One of the more notable changes was made to “The Confrontation,” a rather demanding and challenging song for any actor, who must go back and forth between singing as Jekyll and then as Hyde in the same song, in essence singing a duet with himself (which led to much confusion and even derision from critics of the original production). With this new iteration, the duet structure remains. However, Jekyll would now be “confronting a prerecorded Hyde in the form of a risible series of projections on the back wall.”

“I think it's still a bit of a process for us. We were in a rehearsal room, like, eight, nine weeks ago, so we're still sort of, like, figuring some things out.” - Constantine Maroulis

This must’ve been a very different kind of national tour for this cast. When I did Addams Family and Evita, we rehearsed for 6 weeks, and then once we opened in our first city, it was simply a matter of maintaining the show at each and every stop. But for Jekyll & Hyde, their tour was like one long rehearsal of constant adjustments and notes and edits to a show that was gearing up for its real opening on Broadway with a limited 3-month run at the Marquis. For cast members like Teal Wicks, I’m sure they were ready to finally be done with that 27-week tour.

Teal Wicks and Constantine Maroulis holding hands in a scene from Jekyll & Hyde.
Teal Wicks and Constantine Maroulis

“Oh, it's great. It's kind of like a huge sigh—not of relief, but just a big—I feel like we've been running and going, and being on tour and sort of our breath has been slowly getting held up, and now we can just kind of breathe and embrace it all. And it's incredible. It was a really great night.” - Teal Wicks

So with a new concept, new leads, new songs, and new technical elements, what did New York think of this Jekyll & Hyde revival that opened on April 18, 2013? Where better to start than with the New York Times, who said, “Let us give a warm welcome back — or maybe just a shrug, a sigh and a tip of the bowler hat — to the return of Jekyll & Hyde…Unfortunately there’s no way to digitally airbrush away the hokum that pervades this whole show.”

Other critics gave the same sort of shrug and sigh to the show as well. The Hollywood Reporter said, "It’s akin to a well-designed haunted house from which you find yourself eagerly longing to escape.” While the Associated Press warned that “these Frank Wildhorn songs will make your ears bleed,” and sarcastically added, “Who cares if there’s way too much lightening and overacting?” Chris Caggiano, a professor at the Boston Conservatory of Music, attended a press performance and wrote about his experience:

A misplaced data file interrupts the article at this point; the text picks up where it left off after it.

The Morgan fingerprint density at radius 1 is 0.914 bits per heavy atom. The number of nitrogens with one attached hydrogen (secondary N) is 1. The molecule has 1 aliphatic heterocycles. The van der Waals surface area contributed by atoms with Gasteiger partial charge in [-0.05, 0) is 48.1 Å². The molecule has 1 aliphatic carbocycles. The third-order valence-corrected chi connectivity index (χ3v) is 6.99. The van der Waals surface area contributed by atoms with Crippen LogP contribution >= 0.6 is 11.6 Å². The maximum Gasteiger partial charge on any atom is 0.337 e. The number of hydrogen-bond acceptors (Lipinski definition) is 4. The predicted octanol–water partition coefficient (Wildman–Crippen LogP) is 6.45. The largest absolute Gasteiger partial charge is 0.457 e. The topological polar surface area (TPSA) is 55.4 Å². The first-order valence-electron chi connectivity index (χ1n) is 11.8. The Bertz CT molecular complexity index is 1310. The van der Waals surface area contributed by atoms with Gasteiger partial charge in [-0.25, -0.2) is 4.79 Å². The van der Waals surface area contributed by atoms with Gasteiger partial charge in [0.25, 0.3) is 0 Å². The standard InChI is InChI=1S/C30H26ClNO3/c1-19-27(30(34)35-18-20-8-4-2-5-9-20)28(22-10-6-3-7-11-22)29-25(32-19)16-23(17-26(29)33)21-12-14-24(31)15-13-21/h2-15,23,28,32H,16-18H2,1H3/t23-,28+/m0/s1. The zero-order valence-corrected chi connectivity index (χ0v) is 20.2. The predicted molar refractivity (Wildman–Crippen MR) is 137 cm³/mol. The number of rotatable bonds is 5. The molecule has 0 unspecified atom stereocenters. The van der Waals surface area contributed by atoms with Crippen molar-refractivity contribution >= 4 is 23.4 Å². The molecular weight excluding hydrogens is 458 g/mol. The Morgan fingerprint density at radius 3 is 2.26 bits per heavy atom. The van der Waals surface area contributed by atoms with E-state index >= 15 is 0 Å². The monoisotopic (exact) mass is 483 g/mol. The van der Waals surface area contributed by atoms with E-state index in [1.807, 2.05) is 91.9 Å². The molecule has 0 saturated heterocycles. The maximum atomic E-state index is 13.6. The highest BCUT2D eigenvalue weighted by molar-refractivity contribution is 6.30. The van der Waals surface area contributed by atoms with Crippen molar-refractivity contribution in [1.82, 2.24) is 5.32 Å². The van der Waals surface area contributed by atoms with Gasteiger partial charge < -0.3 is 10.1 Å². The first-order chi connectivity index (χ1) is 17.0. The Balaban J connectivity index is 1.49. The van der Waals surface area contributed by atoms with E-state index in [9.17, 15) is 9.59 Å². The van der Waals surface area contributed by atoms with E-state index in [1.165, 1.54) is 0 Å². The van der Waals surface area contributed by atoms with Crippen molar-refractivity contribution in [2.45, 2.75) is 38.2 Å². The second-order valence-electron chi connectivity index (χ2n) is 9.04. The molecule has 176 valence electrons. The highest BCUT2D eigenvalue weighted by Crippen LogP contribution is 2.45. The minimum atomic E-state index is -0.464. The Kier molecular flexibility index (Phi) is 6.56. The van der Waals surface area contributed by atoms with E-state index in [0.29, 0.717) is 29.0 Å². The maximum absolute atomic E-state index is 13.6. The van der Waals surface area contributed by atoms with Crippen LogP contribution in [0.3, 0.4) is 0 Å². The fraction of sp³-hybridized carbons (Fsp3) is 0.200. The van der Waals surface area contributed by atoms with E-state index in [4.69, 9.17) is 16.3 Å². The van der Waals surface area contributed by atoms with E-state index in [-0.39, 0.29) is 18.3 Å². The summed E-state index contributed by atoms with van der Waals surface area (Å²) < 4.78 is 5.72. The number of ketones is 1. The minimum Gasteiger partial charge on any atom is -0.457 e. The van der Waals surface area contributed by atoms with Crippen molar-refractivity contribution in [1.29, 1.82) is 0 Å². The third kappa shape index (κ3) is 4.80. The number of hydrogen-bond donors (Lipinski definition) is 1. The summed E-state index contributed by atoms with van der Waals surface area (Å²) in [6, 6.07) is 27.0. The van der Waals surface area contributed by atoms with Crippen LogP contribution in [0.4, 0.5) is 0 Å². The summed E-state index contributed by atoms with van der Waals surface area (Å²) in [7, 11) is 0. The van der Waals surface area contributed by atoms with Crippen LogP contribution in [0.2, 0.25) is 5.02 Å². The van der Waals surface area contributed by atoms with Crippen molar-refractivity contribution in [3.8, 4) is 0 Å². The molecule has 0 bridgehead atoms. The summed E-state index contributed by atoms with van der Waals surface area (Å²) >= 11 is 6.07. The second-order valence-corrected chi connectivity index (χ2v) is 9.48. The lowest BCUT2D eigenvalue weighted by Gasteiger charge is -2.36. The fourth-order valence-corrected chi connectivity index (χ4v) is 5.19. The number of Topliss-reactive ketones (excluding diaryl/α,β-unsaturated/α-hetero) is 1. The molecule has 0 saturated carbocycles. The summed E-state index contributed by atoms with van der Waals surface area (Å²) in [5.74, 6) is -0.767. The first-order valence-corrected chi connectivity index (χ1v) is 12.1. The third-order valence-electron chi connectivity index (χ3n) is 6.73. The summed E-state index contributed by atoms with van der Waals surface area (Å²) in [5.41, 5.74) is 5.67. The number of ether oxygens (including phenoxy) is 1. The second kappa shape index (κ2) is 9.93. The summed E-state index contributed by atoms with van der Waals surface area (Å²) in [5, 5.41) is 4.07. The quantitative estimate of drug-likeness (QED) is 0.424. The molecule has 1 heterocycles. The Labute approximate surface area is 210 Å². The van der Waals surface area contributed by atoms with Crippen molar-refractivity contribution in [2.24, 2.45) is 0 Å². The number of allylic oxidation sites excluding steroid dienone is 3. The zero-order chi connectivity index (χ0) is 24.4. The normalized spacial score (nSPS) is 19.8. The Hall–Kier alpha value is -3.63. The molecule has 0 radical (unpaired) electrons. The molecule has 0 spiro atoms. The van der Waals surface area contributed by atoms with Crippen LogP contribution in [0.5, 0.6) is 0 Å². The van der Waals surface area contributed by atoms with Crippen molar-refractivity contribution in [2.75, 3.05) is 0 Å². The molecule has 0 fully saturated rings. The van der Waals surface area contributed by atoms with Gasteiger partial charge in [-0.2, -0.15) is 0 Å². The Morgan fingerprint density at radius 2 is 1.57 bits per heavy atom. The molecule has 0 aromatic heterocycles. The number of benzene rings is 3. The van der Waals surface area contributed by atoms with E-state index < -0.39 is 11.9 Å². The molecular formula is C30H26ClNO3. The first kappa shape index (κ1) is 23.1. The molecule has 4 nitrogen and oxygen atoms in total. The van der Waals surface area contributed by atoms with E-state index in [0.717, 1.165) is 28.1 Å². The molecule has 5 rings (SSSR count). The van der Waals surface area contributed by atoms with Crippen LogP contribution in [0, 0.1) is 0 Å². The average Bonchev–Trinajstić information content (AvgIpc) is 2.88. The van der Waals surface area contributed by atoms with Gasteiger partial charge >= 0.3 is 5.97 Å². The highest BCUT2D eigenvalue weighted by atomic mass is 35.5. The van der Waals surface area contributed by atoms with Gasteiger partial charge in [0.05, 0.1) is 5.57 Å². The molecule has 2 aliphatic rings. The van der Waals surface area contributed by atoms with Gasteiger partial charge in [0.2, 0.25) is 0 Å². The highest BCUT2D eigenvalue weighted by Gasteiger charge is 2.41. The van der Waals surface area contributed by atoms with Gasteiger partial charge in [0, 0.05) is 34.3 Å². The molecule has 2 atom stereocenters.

The audience was largely composed of voters from the various award processes for New York theater (Drama Desk, Outer Critics Circle, etc.) I could tell that the folks seated around me were having the same visceral reaction I was to the proceedings. Toward the end of the show, the character John, Jekyll's friend, confronts Jekyll with a sword to prevent Jekyll from harming the members of the wedding party. "Please," Jekyll says, seemingly inviting John to run him through. "Set us all free." The section of the audience where I was sitting, as if on cue, erupted into laughter. "Yes, please," we seemed to say. "Put us all out of our misery.”

Most critics though did applaud Maroulis, Cox, and Wicks for their vocals, while the show itself barely got a single clap. But then there were the audiences, especially the Jekkies, who loved the darker and edgier and sexier version of Wildhorn’s classic gothic tale.

But there just weren’t enough of these enthusiastic theatergoers to keep the show running. After two weeks of previews and just two weeks into its limited engagement, this revival had yet to hit the $500,000 mark in ticket sales, with a dismal 48 percent audience capacity. And just to add a dash of salt to the wound, the show was completely shutout from Tony Award nominations. So producers decided to make Jekyll & Hyde’s limited run even more limited, and announced they would be closing 7 weeks early on May 12, 2013, with just 15 previews and 30 regular performances.